Notepad is a simple editor that has been included as an inbox application since the very early days of Windows. Notepad is still part of Windows 11, but it is updated independently of the operating system via the Microsoft Store. In Windows 11, Microsoft can deliver updates to Notepad faster than in previous versions of Windows.
Notepad is sufficient as a simple text editor for most users, but it falls short when you need to open large text files. Especially in Windows 10. And by that, I mean anything that is 100MB or larger. In Windows 10, while you can open a 100MB file in Notepad, it will take a long time. If you need help with opening large files in Windows 10, you can find that info, here.
The good news is that Notepad in Windows 11 opens large files faster. And I mean much faster. On the same hardware, Notepad in Windows 11 opens a 100MB text file instantly. And while large files do take a few seconds to open in Notepad running on Windows 11, the performance is significantly better than in Windows 10.
Notepad can open files that are less than 1GB in size. At least according to my testing. I couldn’t find any official documentation that states a file size limit. I tested opening a 512MB file in Windows 10 using Notepad, but it took so long I wouldn’t even bother trying. Though the file opens, it was almost impossible to perform edits because Notepad was slow to respond.
If you want to open a file that’s larger than 1GB in Windows 11, you will need to use one of the third-party file editors below. If you need to work with large log files often, it’s best to ingest them into a Security Information and Event Management (SIEM) solution. SIEM products, like Splunk and Azure Sentinel, are specially designed for analyzing log files.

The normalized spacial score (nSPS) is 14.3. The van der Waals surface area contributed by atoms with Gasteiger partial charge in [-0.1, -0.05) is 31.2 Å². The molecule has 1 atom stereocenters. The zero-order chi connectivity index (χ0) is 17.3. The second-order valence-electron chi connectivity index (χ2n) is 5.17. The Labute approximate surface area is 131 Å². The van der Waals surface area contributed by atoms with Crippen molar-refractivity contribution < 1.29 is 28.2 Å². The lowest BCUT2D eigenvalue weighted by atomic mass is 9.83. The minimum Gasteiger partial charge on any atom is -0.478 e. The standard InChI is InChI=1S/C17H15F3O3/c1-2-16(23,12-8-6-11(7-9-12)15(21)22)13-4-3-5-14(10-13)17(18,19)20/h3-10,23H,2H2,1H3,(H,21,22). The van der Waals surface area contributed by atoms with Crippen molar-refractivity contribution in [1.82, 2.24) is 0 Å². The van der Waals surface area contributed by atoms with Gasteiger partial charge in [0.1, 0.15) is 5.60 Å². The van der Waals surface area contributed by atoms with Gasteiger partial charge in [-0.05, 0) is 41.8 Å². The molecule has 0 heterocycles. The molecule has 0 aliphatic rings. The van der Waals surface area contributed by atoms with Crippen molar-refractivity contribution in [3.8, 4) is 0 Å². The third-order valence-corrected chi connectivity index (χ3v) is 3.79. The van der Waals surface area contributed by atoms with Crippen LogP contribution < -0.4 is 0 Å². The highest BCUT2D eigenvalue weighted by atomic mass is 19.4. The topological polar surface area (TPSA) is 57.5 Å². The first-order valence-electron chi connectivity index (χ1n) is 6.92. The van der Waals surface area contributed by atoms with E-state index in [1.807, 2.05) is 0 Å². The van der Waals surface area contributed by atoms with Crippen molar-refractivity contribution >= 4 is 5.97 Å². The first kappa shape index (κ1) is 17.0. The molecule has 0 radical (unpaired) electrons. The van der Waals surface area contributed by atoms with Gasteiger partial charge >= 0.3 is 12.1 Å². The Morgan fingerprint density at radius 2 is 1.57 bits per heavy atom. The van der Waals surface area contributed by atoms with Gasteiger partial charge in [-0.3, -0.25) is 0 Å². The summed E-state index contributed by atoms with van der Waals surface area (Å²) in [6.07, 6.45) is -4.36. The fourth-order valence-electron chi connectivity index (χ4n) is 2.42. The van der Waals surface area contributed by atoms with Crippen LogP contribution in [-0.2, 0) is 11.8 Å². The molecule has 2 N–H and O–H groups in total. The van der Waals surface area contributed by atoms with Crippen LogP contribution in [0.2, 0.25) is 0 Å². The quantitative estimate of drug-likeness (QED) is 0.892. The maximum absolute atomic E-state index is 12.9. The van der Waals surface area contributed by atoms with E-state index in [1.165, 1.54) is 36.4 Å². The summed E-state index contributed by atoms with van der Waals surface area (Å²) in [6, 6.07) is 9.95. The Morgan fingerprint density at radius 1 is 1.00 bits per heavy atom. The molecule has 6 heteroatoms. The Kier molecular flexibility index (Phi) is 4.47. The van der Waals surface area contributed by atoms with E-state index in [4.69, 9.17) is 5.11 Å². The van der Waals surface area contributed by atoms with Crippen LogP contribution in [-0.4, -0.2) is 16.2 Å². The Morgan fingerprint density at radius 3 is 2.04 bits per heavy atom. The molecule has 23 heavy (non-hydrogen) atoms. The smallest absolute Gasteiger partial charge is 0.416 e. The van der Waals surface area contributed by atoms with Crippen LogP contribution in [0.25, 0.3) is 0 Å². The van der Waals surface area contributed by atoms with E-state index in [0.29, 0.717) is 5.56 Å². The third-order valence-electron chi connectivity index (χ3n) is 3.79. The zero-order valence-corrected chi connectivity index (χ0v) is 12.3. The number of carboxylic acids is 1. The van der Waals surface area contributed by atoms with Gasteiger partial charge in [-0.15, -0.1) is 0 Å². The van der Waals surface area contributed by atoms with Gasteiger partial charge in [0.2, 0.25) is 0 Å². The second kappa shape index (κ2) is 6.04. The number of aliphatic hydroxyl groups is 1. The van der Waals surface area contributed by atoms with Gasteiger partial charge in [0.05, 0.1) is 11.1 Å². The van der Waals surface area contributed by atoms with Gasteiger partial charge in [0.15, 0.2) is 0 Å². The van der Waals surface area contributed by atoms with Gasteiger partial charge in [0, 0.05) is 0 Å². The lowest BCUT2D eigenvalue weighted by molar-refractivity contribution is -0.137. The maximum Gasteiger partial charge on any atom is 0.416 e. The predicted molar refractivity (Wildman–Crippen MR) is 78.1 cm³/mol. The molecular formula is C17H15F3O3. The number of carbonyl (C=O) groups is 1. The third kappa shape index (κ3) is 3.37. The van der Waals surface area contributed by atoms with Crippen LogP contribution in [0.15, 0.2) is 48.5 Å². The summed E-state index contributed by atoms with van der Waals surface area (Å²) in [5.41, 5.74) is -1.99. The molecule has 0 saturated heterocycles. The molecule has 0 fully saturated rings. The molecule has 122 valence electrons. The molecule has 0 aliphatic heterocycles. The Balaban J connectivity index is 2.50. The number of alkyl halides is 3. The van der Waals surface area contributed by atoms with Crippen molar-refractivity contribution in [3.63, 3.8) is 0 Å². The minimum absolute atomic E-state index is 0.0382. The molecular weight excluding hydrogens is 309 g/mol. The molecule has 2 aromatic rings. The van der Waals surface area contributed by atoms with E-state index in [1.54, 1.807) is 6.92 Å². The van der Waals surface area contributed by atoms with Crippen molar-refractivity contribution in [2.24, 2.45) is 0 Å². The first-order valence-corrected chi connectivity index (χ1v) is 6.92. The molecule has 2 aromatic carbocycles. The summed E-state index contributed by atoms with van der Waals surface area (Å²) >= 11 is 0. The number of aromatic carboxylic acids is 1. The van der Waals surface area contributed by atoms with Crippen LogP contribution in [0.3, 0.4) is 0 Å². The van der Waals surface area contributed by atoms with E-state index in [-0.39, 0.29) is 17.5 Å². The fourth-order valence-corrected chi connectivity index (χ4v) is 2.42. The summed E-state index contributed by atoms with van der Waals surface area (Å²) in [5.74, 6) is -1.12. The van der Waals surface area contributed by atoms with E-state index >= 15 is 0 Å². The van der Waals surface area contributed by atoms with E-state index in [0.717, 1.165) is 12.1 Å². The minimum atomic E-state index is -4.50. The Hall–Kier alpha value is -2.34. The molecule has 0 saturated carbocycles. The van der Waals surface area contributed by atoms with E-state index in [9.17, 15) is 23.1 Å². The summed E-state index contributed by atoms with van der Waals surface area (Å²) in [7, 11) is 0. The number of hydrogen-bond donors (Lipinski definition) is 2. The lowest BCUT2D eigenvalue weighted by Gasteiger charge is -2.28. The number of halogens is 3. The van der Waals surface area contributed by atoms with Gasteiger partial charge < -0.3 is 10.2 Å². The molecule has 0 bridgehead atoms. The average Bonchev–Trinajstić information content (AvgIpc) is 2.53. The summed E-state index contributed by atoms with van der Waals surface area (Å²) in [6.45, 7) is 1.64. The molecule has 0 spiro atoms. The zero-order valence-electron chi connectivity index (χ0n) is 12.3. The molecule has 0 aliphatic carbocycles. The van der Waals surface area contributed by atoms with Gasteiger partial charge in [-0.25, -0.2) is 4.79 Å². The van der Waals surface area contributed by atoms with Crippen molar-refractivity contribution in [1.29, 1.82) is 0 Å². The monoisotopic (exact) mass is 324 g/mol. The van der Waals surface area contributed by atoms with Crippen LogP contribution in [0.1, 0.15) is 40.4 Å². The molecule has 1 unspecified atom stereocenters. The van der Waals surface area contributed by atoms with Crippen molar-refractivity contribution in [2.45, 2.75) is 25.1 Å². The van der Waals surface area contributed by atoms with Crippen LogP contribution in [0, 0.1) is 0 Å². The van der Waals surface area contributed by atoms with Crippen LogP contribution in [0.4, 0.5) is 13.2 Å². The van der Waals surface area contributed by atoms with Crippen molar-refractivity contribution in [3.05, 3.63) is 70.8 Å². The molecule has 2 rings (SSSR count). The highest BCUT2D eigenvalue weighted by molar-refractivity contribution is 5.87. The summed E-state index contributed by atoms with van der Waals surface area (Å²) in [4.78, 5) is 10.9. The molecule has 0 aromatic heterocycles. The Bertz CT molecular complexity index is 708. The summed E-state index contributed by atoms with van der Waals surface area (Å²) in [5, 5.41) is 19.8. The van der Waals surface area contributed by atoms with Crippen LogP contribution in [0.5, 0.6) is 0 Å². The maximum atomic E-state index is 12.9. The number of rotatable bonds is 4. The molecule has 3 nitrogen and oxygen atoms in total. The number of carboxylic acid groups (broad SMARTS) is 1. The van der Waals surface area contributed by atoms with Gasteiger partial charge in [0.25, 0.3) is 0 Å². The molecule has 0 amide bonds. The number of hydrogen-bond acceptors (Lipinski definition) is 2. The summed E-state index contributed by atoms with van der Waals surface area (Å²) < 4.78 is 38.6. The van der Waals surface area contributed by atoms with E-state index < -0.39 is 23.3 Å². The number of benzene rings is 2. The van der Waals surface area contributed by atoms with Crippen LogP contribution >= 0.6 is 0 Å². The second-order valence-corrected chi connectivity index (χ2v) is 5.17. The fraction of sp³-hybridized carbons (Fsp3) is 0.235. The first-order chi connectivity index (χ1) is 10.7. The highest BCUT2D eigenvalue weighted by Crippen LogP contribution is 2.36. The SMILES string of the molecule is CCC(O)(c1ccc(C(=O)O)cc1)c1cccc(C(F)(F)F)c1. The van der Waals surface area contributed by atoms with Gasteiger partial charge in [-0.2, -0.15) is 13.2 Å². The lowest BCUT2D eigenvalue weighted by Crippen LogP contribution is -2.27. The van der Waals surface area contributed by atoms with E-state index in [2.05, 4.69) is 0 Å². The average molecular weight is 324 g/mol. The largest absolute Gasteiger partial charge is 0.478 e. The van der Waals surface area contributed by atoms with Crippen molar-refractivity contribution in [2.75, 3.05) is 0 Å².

While the programs below can open files larger than 1GB, with a couple of exceptions, performance was poorer than Notepad on Windows 11.
LogExpert is a GUI replacement for the Unix ‘tail’ command, but in Windows. LogExpert was able to open my 1GB text file, although performance was very poor. You can download the latest stable version from GitHub here.
GVIM is the Linux VIM text editor with a GUI. I downloaded it on Windows 11, the latest stable version for x64, and it was able to open a 512MB file with no problem. Although navigating around the file was slower than Notepad. You can download GVIM for Windows here. There was also no problem opening my 1GB test file.
EMACS performed much better than the other apps listed in this article, apart from Visual Studio Code. It remained responsive scrolling up and down the file, which most of the other candidates didn’t manage. EMACS is a popular text editor for Unix, and you can download a Windows (x64) port from GitHub here.
But the award goes to Visual Studio Code! Performance beats EMACS with a 1GB text file. And Visual Studio Code is more convenient to install on Windows 11. There’s no need to go to GitHub, download 7-Zip, and extract the runtime files. Despite being an inefficient Electron app, Visual Studio Code turns off some features when opening large text files, which help it to maintain performance.
You can get Visual Studio Code from Microsoft’s website here.
If I had to work with text files larger than 1GB regularly, especially files much larger than 1GB, I’d be tempted to split them. You can do that using PowerShell or a third-party application, like the ‘split’ command in Git Bash. The command below separates a large file (dummy.txt) into 500MB parts.
split dummy.txt -b 500m
Alternatively, Visual Studio Code is the best text editor I’ve found for opening large text files in Windows 11. If you know any text editors that outperform Visual Studio Code with large text files, let me know in the comments below.